The kitchen remained largely unaffected by architectural advances throughout the Middle Ages. Open fire remained the only method of heating food. European medieval kitchens were dark, smoky, and sooty places, whence their name “smoke kitchen.” Early medieval Europe and the Iroquois Indian tribe of America had longhouses in which an open fire was under the highest point of the building and the “kitchen area” was between the entrance and the fireplace. In place of a chimney, these early buildings had a hole in the roof through which some of the smoke could escape. Wealthier homes had upwards of three kitchens and were divided based on the types of food prepared in them. If you were a European noble back then, the kitchen was in a separate sunken floor building to keep the main building. For social and official purposes, it was free from indoor smoke. Leonardo da Vinci invented an automated system for a rotating spit for spit-roasting: a propeller in the chimney made the spit turn all by itself. This kind of system was widely used in wealthier homes. Beginning in the late Middle Ages, kitchens in Europe lost their home-heating function even more and were increasingly moved from the living area into a separate room. This (along with Japan inventing the first known stoves around the time of the Middle Ages) was the point when the kitchen as we know it today would evolve.

The evolution of the kitchen is linked to the invention of the cooking range (“stove”) and the development of water infrastructure capable of supplying water to private homes. Until the 18th century, food was cooked over an open fire or in some kind of area were fire was allowed to burn in a closed space (similar to the Indian tandoor or a brick oven seen in many a pizzeria that touts itself as bringing an authentic Italian style to the masses). Technical advances in heating food in the 18th and 19th centuries, changed the architecture of the kitchen. Before the advent of modern pipes, water was brought from an outdoor source such as wells, pumps or springs.

Technological advances during the era of industrialization brought major changes. Iron stoves, which enclosed the fire completely and made it safer to work in the kitchen, appeared. Benjamin Franklin’s “Franklin stove” appeared around 1740, though that was for heating, not cooking. Over in England, Benjamin Thompson designed the Rumford stove 60 years after the Franklin stove. This stove was more energy-efficient than earlier stoves. It utilized one fire to heat several pots, which were hung into holes on top of the stove and were thus heated from all sides instead of just from the bottom. A lot of kitchens, particularly the commercial ones seen in restaurants and some culinary classrooms still have sections where pots are hung over the stove. Now you know that it’s not just for design.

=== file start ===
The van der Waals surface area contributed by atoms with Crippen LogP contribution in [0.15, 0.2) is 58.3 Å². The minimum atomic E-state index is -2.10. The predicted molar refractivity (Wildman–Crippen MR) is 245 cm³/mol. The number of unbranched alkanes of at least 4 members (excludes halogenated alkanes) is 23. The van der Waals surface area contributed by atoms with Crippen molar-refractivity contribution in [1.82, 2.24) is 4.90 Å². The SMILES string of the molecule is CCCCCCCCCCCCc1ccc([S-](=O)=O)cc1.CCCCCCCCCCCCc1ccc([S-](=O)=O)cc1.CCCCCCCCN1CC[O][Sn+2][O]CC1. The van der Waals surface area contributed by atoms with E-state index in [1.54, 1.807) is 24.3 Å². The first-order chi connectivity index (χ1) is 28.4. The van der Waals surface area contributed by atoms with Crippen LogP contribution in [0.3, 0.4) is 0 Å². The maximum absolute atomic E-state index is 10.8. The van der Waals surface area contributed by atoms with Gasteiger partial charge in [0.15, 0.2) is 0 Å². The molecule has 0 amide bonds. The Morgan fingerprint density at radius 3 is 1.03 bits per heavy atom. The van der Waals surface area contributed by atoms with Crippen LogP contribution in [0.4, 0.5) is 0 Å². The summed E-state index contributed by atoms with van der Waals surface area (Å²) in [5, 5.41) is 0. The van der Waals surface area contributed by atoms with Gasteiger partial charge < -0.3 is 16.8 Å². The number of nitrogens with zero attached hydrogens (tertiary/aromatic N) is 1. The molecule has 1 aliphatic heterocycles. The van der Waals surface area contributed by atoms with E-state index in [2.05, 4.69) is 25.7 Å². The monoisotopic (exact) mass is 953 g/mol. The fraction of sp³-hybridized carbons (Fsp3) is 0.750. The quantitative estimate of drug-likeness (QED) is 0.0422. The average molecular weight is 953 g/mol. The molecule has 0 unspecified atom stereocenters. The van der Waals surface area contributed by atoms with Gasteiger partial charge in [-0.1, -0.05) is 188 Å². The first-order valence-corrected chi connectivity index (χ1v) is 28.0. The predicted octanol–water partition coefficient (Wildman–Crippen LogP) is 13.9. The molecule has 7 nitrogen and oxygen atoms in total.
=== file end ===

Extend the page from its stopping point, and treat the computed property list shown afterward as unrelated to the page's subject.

However, Thompson’s stove was designed for large kitchens and was too big for domestic use. The Oberlin stove was a refinement of the technique that resulted in a size reduction. This one was patented in the U.S. in 1834 and became a commercial success with some 90,000 units sold over the next 30 years. These stoves were still fired with wood or coal. Although the first gas street lamps were installed in Paris, London, and Berlin at the beginning of the 1820s and the first U.S. patent on a gas stove was granted in 1825, it wouldn’t be until the late 19th century when gas stoves would be commonplace (mostly in urban areas, because if American and world history has taught me anything, it’s that urban areas are always the first to introduce something to mainstream society, whether it’s gas cooking or any type of music or fad originated from ethnic or sexual minority groups that have often been marginalized, overworked, or screwed over by the white, heterosexual majority).

Urbanization in the second half of the 19th century induced other significant changes that would ultimately change the kitchen. Out of sheer necessity, cities began planning and building water distribution pipes into homes, and built sewers to deal with the waste water. Gas was used first for lighting purposes, but once the network had grown sufficiently, it also became available for heating and cooking on gas stoves. At the turn of the 20th century, electricity had been mastered well enough to become a commercially viable alternative to gas and slowly started replacing the latter. Like the gas stove, however, the electric stove had a slow start. The first electrical stove had been presented in 1893, but the technology wouldn’t be stable enough for commercial use until the 1930s.

Dry storage space in early 19th and 20th century kitchens was also a concern at that time. In the 1920s, The Hoosier Manufacturing Co. of Indiana adapted an existing furniture piece, the baker’s cabinet, which had a similar structure of a table top with some cabinets above it (and frequently flour bins beneath) to solve the storage problem. By rearranging the parts and taking advantage of modern-at-the-time metal working, they were able to produce a well-organized, compact cabinet which answered the home cook’s needs for storage and working space. This is what it looked like:

 

Looking at this should bring back memories of those life-sized toy kitchen playsets that a lot of us at one point in our lives had as children. It does for me, anyway.